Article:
AK-Sen: Will Republican Senate candidate Dan S. Sullivan benefit from having the same name as Anchorage Mayor(and candidate for Lieutenant Governor) Dan A. Sullivan? It may be different in the primary and general election. The Anchorage Mayor(who is likely better known than the Senate candidate) is popular among Republicans and especially conservatives, but not as popular among the general public.
MT-Sen: If Sen. John Walsh (D)'s plagiarism on his thesis from the Army War College wasn't bad enough, he made the problem even worse by blaming PTSD for it, an explanation which did not fly with local veterans. Also Glenn Kessler in the Washington Post's Fact Checker gave Walsh 4 Pinocchios(the worst rating) for his claim that it was an unintentional mistake or just using incorrect citations.
GA-Gov: Rasmussen has released a new poll of the Georgia governor's race, and finds state Sen. Jason Carter (D) with a slim 1 point lead, 45-44 on Gov. Nathan Deal (R). The poll, which may appear to be bad news for Deal, is actually an improvement for Deal since their last poll of the race in May, which showed Carter with a 7 point lead.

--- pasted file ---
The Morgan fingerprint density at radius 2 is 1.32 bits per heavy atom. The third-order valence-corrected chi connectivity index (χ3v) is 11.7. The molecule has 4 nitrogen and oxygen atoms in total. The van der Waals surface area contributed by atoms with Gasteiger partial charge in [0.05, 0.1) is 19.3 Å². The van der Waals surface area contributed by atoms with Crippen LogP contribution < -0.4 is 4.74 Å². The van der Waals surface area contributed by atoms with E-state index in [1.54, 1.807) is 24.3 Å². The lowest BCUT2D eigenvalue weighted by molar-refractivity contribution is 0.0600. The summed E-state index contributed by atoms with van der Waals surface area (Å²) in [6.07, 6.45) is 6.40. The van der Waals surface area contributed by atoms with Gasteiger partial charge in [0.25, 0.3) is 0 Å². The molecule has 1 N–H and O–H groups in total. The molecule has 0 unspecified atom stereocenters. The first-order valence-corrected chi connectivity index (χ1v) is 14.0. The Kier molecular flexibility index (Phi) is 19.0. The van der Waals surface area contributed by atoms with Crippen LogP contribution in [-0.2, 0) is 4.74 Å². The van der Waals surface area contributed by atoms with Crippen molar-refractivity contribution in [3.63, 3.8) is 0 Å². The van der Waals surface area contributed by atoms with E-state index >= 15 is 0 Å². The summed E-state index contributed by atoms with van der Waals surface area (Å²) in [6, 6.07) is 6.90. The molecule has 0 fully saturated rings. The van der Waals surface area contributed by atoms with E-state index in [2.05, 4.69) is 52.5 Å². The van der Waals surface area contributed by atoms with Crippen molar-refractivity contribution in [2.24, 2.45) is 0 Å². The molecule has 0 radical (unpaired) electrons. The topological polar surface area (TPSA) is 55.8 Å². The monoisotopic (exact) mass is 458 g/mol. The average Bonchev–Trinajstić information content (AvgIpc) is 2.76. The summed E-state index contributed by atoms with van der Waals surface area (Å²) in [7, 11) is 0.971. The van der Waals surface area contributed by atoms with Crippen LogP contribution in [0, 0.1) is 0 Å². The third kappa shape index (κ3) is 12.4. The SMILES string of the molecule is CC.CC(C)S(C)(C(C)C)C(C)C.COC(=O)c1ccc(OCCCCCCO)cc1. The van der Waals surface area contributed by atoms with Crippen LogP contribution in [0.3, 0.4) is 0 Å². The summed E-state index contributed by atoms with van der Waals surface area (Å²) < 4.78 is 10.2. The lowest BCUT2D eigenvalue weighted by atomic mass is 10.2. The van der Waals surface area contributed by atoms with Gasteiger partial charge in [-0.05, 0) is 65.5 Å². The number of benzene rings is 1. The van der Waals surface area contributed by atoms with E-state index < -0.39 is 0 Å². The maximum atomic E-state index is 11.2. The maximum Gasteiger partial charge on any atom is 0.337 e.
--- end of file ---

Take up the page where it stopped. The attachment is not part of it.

NY-Gov: For a longshot candidate with virtually no chance of winning, Zephyr Teachout, primary challenger to Gov. Andrew Cuomo (D), is certainly attracting a lot of attention from a group of protesters. The protesters have been showing up at Teachout campaign stops with signs criticizing her for her background in Vermont, particularly for using a Vermont address in a 2012 campaign contribution. The protesters have resisted questions about why they showed up to protest and have tried to hide their faces and avoid being photographed.